The Very Fairy Princess by Julie Andrews and Emma Walton Hamilton

Published: 18th May 2010Goodreads badge
Publisher:
Little, Brown Books for Young Reader
Illustrator: Christine Davenier
Pages: 32
Format: Hardcover Picture Book
★   ★   ★   ★   ★  – 5 Stars

While her friends and family may not believe in fairies, Geraldine knows, deep down, that she is a VERY fairy princess. From morning to night, Gerry does everything that fairy princesses do: she dresses in her royal attire, practices her flying skills, and she is always on the lookout for problems to solve. But it isn’t all twirls and tiaras – as every fairy princess knows, dirty fingernails and scabby knees are just the price you pay for a perfect day!

 

This is a fantastic little book. It caught my eye because of Julie Andrews’s name and I fell in love with it because of the story. Davenier’s illustrations capture Gerry’s spirit and the rough but styled illustrations show off Gerry’s world and her place in it with that touch of carefree unruliness she also possesses.

Gerry is a great character. In a way, she is wild and boisterous, but she does follow the rules at times and understands how to behave. I love that Gerry has no worries; she does what she wants and expresses herself in her own way. She is overly positive about life which is contagious even as you read, it excites her, she makes it fun, and she uses her role as a fairy princess to bring joy to her life and help others find it as well.

She is very supportive of her friend, even when she doesn’t believe Gerry is a fairy princess. She tells her that she sparkles in her own way doing her own thing. She brings her fairy princess ideals and logic to her world and adds her own sparkle to day to day activities, bringing even mundane things into her magical world.

Gerry is creative and expressive. She knows who she is and doesn’t let people telling her she isn’t something stop her from being it. She has a solution to problems and she makes the world work for her and her idea of what a fairy princess is.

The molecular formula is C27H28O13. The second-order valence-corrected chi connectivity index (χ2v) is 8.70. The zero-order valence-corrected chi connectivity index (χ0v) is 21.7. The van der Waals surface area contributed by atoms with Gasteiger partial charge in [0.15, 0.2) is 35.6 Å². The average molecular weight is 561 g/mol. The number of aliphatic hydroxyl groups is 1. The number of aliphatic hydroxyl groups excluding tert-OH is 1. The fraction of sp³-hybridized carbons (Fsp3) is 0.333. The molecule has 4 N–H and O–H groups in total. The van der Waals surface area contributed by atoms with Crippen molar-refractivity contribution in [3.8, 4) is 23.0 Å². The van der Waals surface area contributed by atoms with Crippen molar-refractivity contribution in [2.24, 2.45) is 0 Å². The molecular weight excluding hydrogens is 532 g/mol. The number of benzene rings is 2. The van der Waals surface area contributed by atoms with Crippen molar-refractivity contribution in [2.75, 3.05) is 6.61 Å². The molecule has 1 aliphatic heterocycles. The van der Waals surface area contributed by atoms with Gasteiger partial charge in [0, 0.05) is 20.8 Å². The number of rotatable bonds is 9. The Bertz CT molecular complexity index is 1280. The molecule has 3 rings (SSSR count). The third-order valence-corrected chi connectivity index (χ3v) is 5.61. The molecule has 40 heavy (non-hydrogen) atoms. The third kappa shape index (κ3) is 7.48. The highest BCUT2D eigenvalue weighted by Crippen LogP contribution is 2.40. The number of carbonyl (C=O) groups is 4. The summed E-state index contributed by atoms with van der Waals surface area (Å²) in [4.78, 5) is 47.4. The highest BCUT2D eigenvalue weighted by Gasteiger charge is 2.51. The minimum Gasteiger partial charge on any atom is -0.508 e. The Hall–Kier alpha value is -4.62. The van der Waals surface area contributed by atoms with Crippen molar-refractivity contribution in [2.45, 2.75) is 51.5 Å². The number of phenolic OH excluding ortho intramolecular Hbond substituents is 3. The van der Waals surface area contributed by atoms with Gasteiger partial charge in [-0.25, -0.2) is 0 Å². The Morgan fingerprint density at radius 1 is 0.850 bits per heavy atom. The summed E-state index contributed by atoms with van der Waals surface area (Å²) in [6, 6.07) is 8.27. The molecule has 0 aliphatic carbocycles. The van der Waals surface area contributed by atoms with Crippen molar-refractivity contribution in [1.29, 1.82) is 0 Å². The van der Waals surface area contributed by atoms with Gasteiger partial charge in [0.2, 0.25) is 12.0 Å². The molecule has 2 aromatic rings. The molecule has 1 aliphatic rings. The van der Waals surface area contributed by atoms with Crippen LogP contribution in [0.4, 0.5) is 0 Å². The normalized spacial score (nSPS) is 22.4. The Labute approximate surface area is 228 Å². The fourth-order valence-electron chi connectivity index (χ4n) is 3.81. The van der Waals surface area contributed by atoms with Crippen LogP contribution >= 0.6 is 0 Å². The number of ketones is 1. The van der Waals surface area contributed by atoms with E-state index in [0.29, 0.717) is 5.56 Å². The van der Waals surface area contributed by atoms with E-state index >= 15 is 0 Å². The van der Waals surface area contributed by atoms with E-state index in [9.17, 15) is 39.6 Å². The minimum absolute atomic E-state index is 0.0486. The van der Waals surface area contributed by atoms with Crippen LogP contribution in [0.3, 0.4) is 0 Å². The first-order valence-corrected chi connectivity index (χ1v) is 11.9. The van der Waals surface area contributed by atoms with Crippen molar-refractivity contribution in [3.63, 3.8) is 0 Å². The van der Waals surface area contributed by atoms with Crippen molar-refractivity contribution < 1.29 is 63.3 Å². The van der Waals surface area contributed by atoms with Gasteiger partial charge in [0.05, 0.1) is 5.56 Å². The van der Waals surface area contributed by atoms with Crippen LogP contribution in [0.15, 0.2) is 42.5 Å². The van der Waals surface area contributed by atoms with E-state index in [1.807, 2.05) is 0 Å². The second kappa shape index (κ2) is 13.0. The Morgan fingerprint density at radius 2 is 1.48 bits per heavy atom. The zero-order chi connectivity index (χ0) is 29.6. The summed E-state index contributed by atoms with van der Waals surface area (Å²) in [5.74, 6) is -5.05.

There are some wonderful messages in this book for kids. Gerry dictates a lot of rules about being a fairy princess and these include things like ‘fairy princesses know when to take charge’, ‘fairy princesses are very supportive’, and even things like fairy princesses wear joggers and get dirty because ‘fairy princesses are practical’. The best message comes from Gerry herself when she proclaims that “you can be whatever you want to be. You just have to let your SPARKLE out!”

This is the perfect mix of teaching little girls it’s ok to express themselves and what they love, don’t be afraid to be yourself and don’t let others tell you who you can and can’t be. This is a wonderful book and it is nothing less than what I’d expect from the queen herself, Julie Andrews. There are many more great Fairy Princess books in the series which you should check out as well.

You can purchase The Very Fairy Princess via the following

Audible | Booktopia

Dymocks | Barnes & Noble

Publisher

 

Eve and Elly by Mike Dumbleton

Published: 16th May 2016Goodreads badge
Publisher:
 Random House Australia
Illustrator: Laura Wood
Pages: 32
Format: Paperback Picture Book
★   ★   ★   ★  – 4 Stars

Elly is Eve’s toy elephant, but he’s also her best friend. When Elly goes missing, Eve is the one who is lost.

What drew me to this book were the illustrations. I loved the cover by Laura Wood, and as I kept turning pages I loved them and the story even more. Elly the elephant comes alive in Eve’s mind, he has expressions, he mimics Eve’s movements, and Wood makes the whole thing incredibly adorable. The pictures are relatively basic but reflect the words on the page, and depending what they’re depicting have varying degrees of detail.